Monday, June 23, 2014

Newton's Laws and Story Laws

 Consequence is the price we pay for what we have done, what we have not done, and also for things done or not done that have no direct connection to us.  Until someone turns up a secret.  Or someone wants something that person, under ordinary circumstances, would not think to want.

Some things make workable equations the moment you consider them.  Take Causality = Consequence for an example.  Could have come right out of Sir Isaac Newton.

Causality is a force that inspires or directs an action or event; it is the momentum necessary to overcome an inertia of stasis.  Once the condition of stasis is overcome, the consequences, when traced with a focused vision, produce most of the necessary events for a story.

Easy for you to say "most of the necessary events."  Depending on the kind of story you're after, "most of the necessary events" is the equivalent of a recipe telling you, "add some vegetables" without telling you what kind of vegetables.

Story starts with a condition of stability or as close to stability as the characters and their various agendas will allow. Something happens to upset that stasis, destabilize it, bring down some cosmic force with a convincing demonstration of its intensity.  Someone in the ensemble cast of characters wants and has been brooding about a change in some status or other. 

Story can--and often does--stop with thin characters or unimaginative motivation. Someone wants an abstraction rather than a specific.  Someone wants more specificity than to be loved.  Someone wants to be loved by a particular person.

So let's take a closer look at what could be considered imaginative motivation.  Let's take the characters and their motivation from the story focusing on a young woman, Antigone, and her Uncle, King Creon.  To simplify the path of causality, Antigone has two brothers, both of whom were killed in a battle.  This battle took place in Ancient Greece.  

When you consider the relative dumbness of reason for another ancient Grecian battle, the Battle of Troy,as in The Iliad, then consider some of the more modern conflicts, it is quite possible to conclude that we have not evolved much in our ability to continue as social animals.  

You could say of war then as well as now, War is an expensive and dumb way for settling dumb issues that could just as well been settled by diplomacy.  When you read The Iliad,  you don't spend much time thinking the whole thing began because when Paris found out Helen was married to someone else, he didn't shrug his shoulders and say, "Oh well."

At any rate, one of Antigone's brothers is given a ceremonial burial.  The other brother, Polynices, had political issues with King Creon to the point where the king has denied him any burial at all, much less a ceremonial one.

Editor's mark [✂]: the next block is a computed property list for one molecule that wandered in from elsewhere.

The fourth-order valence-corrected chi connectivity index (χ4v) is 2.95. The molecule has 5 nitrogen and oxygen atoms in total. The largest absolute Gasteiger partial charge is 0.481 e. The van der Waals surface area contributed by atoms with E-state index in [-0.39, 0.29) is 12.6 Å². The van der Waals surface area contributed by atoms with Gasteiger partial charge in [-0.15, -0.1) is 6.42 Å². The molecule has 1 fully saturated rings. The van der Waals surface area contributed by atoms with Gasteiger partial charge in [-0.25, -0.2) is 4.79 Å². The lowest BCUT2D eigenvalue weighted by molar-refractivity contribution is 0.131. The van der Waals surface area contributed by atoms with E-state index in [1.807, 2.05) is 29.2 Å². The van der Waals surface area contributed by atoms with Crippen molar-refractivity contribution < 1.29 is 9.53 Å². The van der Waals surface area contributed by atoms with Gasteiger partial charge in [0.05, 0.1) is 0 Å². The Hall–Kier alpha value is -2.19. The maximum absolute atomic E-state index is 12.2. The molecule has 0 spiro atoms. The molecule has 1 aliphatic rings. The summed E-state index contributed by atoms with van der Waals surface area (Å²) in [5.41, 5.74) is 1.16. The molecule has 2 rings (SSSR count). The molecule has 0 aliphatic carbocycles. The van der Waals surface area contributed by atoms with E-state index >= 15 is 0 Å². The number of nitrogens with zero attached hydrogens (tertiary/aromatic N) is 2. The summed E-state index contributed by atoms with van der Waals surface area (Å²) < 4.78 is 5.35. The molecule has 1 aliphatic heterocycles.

Okay, a few dominoes of causality have fallen at this point,  The brothers are dead, and King Creon has made it clear that Polynices is to be left to rot or become food for the feral dogs, rather than being embalmed and buried.  

This fact alone would, in accordance with the religious beliefs and practices of the day, deny Polynices into the underworld and any chance of any kind of the afterlife considered to be a given by the then prevalent religious beliefs.

The real destabilizing event--events, actually--involves Antigone's insistent determination to bury Polynices.  The real story here is not Antigone against King Creon.  Each had tangible love and respect for the other.  The clash is between Antigone and convention.  If you thought Hamlet had a rather messy last scene, go back to reread Antigone.

You could say Antigone was from a dysfunctional family.  Her father was King Oedipus, which puts you on alert from the get go, but her mother was Jocasta.  Yes, that Jocasta, who, in fact, was also the mother of King Oedipus.  Antigone is thus her father's half-sister.

You cannot help comparing such stories to their more modern counterparts, where the social structuring and dynamic are different but the potential for causality remains pretty much the same.  Two individuals in the recent play and filmed version of it, August, Osage County, who seemed a well suited romantic match were let in on the secret that they were brother and sister.  The story here was about romantic and inter-family dynamics, seeming to argue the thesis that any relationship is a crap shoot.

How easy it was in past times to associate the strings of events we sometimes find in life and often find in story as Fate or, if you were Greek, The Fates.  Or maybe if you were something other than Greek, Destiny or Fate or Karma.

Or story.




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